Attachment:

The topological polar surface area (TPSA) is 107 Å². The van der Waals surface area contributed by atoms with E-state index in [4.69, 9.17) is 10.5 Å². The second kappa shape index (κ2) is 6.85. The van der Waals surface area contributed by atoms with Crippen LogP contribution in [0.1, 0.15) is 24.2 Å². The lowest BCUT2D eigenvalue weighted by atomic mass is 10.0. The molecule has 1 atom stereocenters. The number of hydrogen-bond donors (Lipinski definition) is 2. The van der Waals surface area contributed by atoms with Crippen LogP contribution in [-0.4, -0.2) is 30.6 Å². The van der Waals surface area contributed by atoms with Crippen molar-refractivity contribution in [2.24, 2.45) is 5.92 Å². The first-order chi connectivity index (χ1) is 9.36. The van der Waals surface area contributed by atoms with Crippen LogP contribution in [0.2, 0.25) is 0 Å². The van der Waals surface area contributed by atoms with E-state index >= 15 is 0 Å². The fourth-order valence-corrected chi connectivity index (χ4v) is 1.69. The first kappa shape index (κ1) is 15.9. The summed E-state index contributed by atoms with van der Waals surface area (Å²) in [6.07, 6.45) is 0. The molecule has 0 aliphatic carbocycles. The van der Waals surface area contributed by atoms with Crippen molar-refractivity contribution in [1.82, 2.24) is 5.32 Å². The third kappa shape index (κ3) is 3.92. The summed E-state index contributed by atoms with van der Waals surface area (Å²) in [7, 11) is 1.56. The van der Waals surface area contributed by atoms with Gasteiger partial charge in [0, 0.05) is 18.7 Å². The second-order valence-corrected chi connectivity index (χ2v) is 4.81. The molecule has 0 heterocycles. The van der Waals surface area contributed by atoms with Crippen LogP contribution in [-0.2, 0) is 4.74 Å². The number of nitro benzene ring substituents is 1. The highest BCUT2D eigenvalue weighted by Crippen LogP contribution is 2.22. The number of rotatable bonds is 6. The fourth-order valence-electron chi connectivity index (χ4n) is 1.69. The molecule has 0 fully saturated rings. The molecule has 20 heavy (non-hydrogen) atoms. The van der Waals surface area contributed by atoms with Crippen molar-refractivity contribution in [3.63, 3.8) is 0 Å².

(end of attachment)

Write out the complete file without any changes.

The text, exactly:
The topological polar surface area (TPSA) is 107 Å². The van der Waals surface area contributed by atoms with E-state index in [4.69, 9.17) is 10.5 Å². The second kappa shape index (κ2) is 6.85. The van der Waals surface area contributed by atoms with Crippen LogP contribution in [0.1, 0.15) is 24.2 Å². The lowest BCUT2D eigenvalue weighted by atomic mass is 10.0. The molecule has 1 atom stereocenters. The number of hydrogen-bond donors (Lipinski definition) is 2. The van der Waals surface area contributed by atoms with Crippen LogP contribution in [-0.4, -0.2) is 30.6 Å². The van der Waals surface area contributed by atoms with Crippen molar-refractivity contribution in [2.24, 2.45) is 5.92 Å². The first-order chi connectivity index (χ1) is 9.36. The van der Waals surface area contributed by atoms with Crippen LogP contribution in [0.2, 0.25) is 0 Å². The van der Waals surface area contributed by atoms with E-state index >= 15 is 0 Å². The fourth-order valence-corrected chi connectivity index (χ4v) is 1.69. The first kappa shape index (κ1) is 15.9. The summed E-state index contributed by atoms with van der Waals surface area (Å²) in [6.07, 6.45) is 0. The molecule has 0 aliphatic carbocycles. The van der Waals surface area contributed by atoms with Crippen molar-refractivity contribution in [1.82, 2.24) is 5.32 Å². The third kappa shape index (κ3) is 3.92. The summed E-state index contributed by atoms with van der Waals surface area (Å²) in [7, 11) is 1.56. The van der Waals surface area contributed by atoms with Gasteiger partial charge in [0, 0.05) is 18.7 Å². The second-order valence-corrected chi connectivity index (χ2v) is 4.81. The molecule has 0 heterocycles. The van der Waals surface area contributed by atoms with Crippen LogP contribution in [-0.2, 0) is 4.74 Å². The number of nitro benzene ring substituents is 1. The highest BCUT2D eigenvalue weighted by Crippen LogP contribution is 2.22. The number of rotatable bonds is 6. The fourth-order valence-electron chi connectivity index (χ4n) is 1.69. The molecule has 0 fully saturated rings. The molecule has 20 heavy (non-hydrogen) atoms. The van der Waals surface area contributed by atoms with Crippen molar-refractivity contribution in [3.63, 3.8) is 0 Å².